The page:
Photo by Matthew Henry
One of the most serious economic and social events of 2022 has been the dramatic increase in energy costs. While a year ago most entrepreneurs considered the cost of energy as marginal, it is now a substantial problem for all companies – even those that are not energy intensive. The narratives collected within ACCTING show that some entrepreneurs are now bearing up to a increase in costs. Many companies are closing down or drastically downsizing their production as a result. It is the smallest enterprises that are hit hardest by the multiple crises of the last few years. Those led by vulnerable individuals (who typically lack capital and resources) are suffering even more. Small and micro-entrepreneurs risk becoming newly impoverished, followed by their business partners and employees.
The adoption of energy-efficiency measures (EEMs) in micro/smaller SMEs is therefore not only important to help mitigate the crucial challenge of climate change, but also to enable the survival of the European business fabric and economy.
How is this linked to making micro- and small-scale enterprises more energy efficient? First of all, this is paradoxically the best time to address an issue that until recently was not considered crucial by all. However, to actually reap some benefits from this situation, several conditions must be fulfilled. We can mention some of these.
- Adopting a “multi-actor” approach. Not only entrepreneurs but also other relevant stakeholders should be involved, such as energy auditors, policymakers, officials from financial institutions, and industrial association representatives. These actors can all contribute to the creation of an “enabling environment” aimed at the design and implementation of EEMs.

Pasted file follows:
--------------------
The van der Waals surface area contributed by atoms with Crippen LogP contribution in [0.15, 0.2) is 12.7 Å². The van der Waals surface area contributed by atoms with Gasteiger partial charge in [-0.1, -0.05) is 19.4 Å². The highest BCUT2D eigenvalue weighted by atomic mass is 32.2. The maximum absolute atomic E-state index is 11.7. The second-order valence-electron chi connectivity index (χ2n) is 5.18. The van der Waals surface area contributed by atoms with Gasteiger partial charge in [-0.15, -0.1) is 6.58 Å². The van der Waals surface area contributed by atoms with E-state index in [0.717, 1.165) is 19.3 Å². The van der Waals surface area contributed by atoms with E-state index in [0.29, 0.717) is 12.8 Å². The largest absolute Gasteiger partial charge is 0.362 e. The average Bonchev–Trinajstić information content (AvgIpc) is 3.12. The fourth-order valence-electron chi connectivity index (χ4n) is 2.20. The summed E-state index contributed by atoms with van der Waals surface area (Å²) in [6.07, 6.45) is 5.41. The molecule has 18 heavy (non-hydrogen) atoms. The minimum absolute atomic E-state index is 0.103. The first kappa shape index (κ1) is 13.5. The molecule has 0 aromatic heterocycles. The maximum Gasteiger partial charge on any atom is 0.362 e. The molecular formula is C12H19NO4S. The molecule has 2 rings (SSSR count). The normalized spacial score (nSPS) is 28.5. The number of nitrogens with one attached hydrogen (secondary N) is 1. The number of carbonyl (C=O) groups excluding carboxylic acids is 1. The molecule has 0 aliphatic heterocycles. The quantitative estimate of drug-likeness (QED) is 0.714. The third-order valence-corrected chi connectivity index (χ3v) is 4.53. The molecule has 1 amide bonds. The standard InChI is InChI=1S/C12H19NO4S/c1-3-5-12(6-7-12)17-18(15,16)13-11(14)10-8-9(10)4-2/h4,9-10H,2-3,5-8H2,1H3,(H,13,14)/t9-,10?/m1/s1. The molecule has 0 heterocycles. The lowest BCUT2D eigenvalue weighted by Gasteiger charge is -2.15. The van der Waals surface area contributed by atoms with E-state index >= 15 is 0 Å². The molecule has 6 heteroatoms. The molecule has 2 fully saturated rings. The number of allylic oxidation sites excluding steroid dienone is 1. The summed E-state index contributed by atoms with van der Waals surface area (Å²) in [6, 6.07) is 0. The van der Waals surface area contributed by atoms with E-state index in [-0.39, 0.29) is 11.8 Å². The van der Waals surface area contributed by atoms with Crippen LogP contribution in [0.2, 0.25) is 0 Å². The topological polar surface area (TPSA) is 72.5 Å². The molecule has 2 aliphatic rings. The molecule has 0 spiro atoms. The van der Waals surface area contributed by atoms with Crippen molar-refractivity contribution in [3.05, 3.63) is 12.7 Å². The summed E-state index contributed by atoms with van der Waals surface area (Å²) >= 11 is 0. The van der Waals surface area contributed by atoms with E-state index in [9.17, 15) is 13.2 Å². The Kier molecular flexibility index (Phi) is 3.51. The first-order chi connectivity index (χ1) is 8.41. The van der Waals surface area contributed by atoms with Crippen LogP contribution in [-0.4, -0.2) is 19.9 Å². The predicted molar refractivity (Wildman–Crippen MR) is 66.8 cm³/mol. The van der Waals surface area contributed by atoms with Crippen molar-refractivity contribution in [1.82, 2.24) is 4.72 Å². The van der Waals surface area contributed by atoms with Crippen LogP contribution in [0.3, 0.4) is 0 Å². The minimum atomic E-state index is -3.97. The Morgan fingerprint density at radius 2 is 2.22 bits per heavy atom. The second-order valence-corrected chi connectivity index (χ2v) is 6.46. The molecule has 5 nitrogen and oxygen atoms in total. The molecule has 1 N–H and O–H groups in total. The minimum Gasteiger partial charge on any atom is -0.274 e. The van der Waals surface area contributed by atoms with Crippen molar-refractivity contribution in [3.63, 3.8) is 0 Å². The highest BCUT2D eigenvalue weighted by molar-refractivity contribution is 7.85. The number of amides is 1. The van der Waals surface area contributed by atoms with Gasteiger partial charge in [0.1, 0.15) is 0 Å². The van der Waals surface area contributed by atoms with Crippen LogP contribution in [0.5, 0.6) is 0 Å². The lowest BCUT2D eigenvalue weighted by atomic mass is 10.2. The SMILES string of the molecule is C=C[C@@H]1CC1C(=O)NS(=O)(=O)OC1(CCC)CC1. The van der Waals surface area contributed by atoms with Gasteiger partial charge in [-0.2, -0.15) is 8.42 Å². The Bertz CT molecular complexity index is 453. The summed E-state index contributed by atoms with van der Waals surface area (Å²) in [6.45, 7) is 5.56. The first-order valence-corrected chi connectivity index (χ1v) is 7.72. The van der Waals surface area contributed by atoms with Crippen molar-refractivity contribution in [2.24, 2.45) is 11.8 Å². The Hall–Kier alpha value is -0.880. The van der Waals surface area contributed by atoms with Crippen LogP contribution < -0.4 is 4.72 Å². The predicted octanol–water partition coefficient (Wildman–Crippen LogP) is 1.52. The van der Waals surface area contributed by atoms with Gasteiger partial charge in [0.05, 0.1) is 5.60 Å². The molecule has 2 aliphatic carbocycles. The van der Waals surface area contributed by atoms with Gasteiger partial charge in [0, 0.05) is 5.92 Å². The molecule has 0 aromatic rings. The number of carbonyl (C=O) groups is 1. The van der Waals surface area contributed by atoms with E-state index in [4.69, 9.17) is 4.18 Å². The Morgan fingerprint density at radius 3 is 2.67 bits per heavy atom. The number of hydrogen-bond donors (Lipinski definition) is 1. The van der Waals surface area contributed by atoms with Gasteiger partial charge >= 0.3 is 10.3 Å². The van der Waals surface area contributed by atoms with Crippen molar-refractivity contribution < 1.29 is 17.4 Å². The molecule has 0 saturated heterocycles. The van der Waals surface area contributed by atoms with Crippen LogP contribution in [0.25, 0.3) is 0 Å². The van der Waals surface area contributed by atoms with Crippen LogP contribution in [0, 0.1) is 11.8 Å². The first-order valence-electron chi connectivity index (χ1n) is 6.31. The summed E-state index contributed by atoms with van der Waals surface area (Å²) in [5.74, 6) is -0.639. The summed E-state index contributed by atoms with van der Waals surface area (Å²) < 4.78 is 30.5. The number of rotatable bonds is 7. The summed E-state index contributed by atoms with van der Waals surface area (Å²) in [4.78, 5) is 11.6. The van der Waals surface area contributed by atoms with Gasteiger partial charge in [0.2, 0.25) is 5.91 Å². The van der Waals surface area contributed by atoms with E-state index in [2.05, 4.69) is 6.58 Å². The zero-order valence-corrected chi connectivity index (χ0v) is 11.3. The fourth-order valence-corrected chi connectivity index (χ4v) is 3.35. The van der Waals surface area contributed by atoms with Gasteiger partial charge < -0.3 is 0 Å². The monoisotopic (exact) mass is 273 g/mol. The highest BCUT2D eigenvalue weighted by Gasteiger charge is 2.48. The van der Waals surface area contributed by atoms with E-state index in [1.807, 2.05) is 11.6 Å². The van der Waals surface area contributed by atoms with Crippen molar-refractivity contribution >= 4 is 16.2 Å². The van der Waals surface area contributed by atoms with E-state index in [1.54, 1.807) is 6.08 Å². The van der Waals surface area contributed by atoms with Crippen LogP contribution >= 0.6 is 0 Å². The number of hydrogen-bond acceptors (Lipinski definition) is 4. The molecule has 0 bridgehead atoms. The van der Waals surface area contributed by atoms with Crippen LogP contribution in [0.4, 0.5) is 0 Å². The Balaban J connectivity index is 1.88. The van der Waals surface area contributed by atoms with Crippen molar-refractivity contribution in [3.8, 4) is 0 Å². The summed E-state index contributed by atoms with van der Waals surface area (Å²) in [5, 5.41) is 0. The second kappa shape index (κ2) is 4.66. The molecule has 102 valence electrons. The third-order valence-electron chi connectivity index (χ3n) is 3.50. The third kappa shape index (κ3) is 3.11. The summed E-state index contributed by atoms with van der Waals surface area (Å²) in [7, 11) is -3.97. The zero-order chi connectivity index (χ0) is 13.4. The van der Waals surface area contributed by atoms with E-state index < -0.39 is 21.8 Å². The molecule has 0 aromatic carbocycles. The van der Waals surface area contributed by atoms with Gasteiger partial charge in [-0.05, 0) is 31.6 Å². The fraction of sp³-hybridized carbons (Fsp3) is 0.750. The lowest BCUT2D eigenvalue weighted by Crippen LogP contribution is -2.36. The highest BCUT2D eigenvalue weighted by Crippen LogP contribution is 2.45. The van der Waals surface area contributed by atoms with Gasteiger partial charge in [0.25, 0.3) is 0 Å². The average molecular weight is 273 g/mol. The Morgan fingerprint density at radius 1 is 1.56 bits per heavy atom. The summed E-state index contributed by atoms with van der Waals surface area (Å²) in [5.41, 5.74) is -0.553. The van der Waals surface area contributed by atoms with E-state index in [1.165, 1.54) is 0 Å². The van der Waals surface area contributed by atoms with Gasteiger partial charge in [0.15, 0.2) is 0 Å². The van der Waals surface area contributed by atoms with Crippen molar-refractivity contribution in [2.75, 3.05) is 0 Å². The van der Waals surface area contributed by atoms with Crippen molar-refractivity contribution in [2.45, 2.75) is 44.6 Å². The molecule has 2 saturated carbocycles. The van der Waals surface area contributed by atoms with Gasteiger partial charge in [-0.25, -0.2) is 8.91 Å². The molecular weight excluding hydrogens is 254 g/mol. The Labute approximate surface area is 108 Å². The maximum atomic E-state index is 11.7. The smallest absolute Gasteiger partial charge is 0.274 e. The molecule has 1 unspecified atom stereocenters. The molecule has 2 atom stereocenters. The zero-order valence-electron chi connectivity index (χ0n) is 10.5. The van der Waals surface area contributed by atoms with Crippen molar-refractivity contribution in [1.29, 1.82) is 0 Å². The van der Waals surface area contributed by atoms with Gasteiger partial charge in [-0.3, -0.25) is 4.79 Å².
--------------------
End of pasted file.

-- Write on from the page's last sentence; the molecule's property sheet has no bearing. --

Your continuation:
- Recognising the heterogeneity of micro and small enterprises (e.g., by size, industrial sector, production type, ownership of premises, use of technology/energy) and of entrepreneurs (e.g., by demographic and/or social conditions, availability of resources, capacities), to then focus on the most vulnerable, that need most urgent assistance. Moreover, assistance should be tailored, as far as possible, to the conditions of each enterprise.
- Facilitating the set-up of networks to which individual enterprises can adhere to for the implementation of EEMs – supported and promoted by innovative environmentalist companies.
- Recognising that while the adoption of EEMs depends on practical matters, like the availability of financial resources, the culture of the actors and their inclination to change is also key.
The ACCTING research focuses on what exactly the conditions are for small and micro-entrepreneurs (particularly the most disadvantaged ones) to adopt pro-environmental behaviours. This, in order to identify solutions to support them in their contribution to the implementation of the European Green Deal.
About the author
Gabriele Quinti, socio-economist and statistical methodologist at Knowledge & Innovation, has carried out studies, institutional capacity-building and evaluation activities worldwide on the topic of climate change (e.g., energy transition, natural hazards management), as well as research and policy analyses in the field of the eradication of poverty and social exclusion.